Monday 11 December 2017

Staff only: The yobbish teachers who need a lesson in manners

E Grade

It should have come as no shock to any of us to witness the hot reception that greeted Minister Mary Coughlan.

Even though I'm as pee'd off as anyone about how the Government has had no qualms about taking money out of teachers' salaries in order to give it to the banks, I'd still balk at subjecting any lone individual to this kind of hostility.

It's just plain rude.

But as I was saying, it's no surprise that teachers can be rude -- that's the way it has always been with a significant minority of my colleagues.

I first came across this phenomenon way back when I had just started primary school.

For any of the older generation of educators, be they religious teaching brothers, nuns or lay people, the fact that I had been brought up by my parents to speak politely and enunciate words clearly and not use some of the medieval dialect that has survived in those parts to the present day, was a source of unveiled scorn to them.

The consensus seemed to be that to be polite was somehow 'un-Irish' and redolent of perceived 'Englishness', even though I had never been to England and had absolutely no family connections with the country at all.

"Are you English?" became a persistent query as I progressed through those early years, unwilling and unable to adopt a fake local accent and mangle English grammar and bellow 'wha'?' (surely the most common sound made in Ireland) whenever someone had addressed me.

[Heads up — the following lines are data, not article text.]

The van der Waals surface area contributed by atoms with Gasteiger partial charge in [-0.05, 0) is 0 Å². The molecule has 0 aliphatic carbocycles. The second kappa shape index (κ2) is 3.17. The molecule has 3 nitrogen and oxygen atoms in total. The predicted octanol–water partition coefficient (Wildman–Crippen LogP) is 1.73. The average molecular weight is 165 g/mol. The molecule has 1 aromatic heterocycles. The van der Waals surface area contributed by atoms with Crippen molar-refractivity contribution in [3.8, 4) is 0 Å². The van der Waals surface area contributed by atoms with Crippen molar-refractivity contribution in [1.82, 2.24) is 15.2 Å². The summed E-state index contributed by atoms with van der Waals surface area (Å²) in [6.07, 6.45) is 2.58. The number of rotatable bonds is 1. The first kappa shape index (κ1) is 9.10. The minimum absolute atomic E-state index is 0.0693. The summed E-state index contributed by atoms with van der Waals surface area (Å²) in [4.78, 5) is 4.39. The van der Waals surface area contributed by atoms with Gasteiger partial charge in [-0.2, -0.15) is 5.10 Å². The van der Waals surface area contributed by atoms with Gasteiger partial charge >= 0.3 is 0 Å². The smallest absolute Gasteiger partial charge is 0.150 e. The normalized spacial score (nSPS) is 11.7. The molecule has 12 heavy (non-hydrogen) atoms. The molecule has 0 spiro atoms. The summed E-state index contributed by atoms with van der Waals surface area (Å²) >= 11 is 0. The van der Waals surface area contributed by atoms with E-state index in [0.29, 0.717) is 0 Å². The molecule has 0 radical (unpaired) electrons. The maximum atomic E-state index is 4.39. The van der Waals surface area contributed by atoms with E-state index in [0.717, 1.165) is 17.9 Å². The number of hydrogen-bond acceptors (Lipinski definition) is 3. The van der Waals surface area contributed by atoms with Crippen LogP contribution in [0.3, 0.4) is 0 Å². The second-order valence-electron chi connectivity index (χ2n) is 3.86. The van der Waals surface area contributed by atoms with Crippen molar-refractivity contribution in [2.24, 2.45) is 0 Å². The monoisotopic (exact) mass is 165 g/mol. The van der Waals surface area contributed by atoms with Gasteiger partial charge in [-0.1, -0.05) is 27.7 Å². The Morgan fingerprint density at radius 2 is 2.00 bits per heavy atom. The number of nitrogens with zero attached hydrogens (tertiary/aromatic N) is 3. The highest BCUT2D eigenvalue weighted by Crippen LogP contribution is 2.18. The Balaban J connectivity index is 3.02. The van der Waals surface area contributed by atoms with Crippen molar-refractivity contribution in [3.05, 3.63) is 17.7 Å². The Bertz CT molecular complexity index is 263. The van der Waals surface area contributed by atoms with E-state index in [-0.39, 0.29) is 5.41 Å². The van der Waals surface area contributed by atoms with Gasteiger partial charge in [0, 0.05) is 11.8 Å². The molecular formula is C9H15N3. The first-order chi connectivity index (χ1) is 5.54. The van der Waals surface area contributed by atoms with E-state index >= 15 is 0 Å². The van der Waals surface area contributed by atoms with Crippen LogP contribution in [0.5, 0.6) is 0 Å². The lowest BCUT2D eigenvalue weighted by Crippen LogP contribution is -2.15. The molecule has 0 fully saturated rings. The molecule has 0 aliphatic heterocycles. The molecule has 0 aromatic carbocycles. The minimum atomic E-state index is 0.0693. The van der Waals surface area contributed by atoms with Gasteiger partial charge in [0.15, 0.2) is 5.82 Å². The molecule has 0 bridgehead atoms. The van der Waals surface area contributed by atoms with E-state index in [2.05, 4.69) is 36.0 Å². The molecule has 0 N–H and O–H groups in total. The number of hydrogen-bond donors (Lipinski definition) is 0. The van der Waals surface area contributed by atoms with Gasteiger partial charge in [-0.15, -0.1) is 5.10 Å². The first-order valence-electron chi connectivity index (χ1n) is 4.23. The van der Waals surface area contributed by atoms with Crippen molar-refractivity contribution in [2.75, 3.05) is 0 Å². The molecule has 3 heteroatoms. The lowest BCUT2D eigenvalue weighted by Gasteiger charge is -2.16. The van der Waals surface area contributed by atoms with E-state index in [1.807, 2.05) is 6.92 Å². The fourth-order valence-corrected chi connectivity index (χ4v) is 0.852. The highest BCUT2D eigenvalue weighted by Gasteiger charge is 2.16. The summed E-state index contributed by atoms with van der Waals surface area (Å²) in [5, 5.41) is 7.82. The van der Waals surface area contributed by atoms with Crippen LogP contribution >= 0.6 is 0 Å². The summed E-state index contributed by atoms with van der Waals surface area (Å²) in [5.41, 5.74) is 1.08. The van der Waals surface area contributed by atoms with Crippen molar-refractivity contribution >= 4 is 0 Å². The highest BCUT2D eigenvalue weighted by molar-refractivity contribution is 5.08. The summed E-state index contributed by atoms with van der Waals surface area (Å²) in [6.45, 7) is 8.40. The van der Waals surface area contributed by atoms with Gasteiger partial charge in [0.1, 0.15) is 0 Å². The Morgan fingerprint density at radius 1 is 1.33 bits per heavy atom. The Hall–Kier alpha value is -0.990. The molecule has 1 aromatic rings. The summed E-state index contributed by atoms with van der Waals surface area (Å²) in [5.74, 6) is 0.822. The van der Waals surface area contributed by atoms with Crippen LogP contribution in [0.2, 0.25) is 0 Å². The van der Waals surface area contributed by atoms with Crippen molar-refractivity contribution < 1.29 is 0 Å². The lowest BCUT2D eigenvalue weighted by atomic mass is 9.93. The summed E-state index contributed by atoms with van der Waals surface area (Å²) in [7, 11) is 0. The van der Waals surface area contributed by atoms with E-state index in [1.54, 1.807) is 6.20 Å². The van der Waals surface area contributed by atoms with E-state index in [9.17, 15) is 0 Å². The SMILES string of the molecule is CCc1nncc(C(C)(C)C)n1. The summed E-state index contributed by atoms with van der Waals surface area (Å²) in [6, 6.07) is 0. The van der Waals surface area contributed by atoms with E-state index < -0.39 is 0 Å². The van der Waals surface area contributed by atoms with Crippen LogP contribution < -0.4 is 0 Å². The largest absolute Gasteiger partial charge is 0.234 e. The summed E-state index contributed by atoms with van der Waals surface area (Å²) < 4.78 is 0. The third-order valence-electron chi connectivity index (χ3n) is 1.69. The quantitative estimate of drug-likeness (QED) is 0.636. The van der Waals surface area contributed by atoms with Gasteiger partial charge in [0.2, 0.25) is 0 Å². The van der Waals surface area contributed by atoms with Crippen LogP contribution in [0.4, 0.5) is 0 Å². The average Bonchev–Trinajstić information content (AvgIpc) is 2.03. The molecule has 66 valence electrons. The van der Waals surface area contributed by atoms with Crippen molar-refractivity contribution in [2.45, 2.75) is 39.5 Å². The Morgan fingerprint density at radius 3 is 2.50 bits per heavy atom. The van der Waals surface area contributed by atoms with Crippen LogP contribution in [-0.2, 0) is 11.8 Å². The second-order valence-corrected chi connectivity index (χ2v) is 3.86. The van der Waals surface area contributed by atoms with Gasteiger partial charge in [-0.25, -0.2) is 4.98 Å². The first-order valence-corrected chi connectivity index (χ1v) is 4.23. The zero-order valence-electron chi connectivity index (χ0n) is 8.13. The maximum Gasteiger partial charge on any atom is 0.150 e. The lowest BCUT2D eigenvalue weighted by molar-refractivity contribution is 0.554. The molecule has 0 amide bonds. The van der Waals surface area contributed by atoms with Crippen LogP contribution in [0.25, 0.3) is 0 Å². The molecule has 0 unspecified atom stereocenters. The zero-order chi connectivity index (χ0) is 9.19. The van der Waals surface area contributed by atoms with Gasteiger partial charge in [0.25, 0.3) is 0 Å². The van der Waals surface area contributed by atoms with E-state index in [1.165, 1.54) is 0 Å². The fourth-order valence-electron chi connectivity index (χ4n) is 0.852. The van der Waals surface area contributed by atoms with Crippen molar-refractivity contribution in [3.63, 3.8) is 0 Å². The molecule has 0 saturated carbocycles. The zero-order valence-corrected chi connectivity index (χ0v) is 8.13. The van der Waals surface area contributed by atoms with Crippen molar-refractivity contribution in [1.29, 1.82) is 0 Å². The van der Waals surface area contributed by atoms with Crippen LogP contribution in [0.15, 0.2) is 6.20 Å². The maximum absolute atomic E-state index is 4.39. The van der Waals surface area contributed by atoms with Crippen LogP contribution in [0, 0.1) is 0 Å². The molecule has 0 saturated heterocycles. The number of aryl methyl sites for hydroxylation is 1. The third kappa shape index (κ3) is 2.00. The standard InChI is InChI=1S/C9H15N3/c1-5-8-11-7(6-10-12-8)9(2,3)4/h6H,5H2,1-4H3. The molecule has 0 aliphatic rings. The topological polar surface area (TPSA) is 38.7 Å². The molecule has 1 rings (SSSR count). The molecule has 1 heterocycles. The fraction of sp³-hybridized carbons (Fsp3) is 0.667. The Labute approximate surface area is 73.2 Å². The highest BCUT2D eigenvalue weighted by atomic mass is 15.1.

So there I was, born in Ireland and possessing a 100pc Irish name and my teachers were trying to ostracise and mock me for not speaking badly and for saying please and thank you.

Which brings us back to how my colleagues in the teaching unions have again shot themselves in the foot with unnecessary and utterly pointless yobbishness.

I'm not a huge fan of Mary Coughlan (though I like her album Tired and Emotional) and I think her Government is rubbish, but I still think that a minister of this State, not to mention a woman, should be treated with due respect and that nobody is going to be impressed or even think it's funny if she is ill treated.

The public -- the children we teach and their parents -- are not impressed and have even less sympathy for our situation and how we want to fight to maintain a good standard for our pupils.

Presidents of the unions go on TV and announce that we cannot reach the kids that need education more than anything, but they don't give concrete examples of what is missing and what we need because of cutbacks.

The moment is gone and Miriam or Pat have moved on to something else.

The viewers are left thinking 'whinge, moan. Out of touch'.

There has to be a difference between how we as teachers put across our case and how, for example, the transport unions do it.

Heckling successive education ministers will cost us in terms of respect and effectiveness.

Irish Independent

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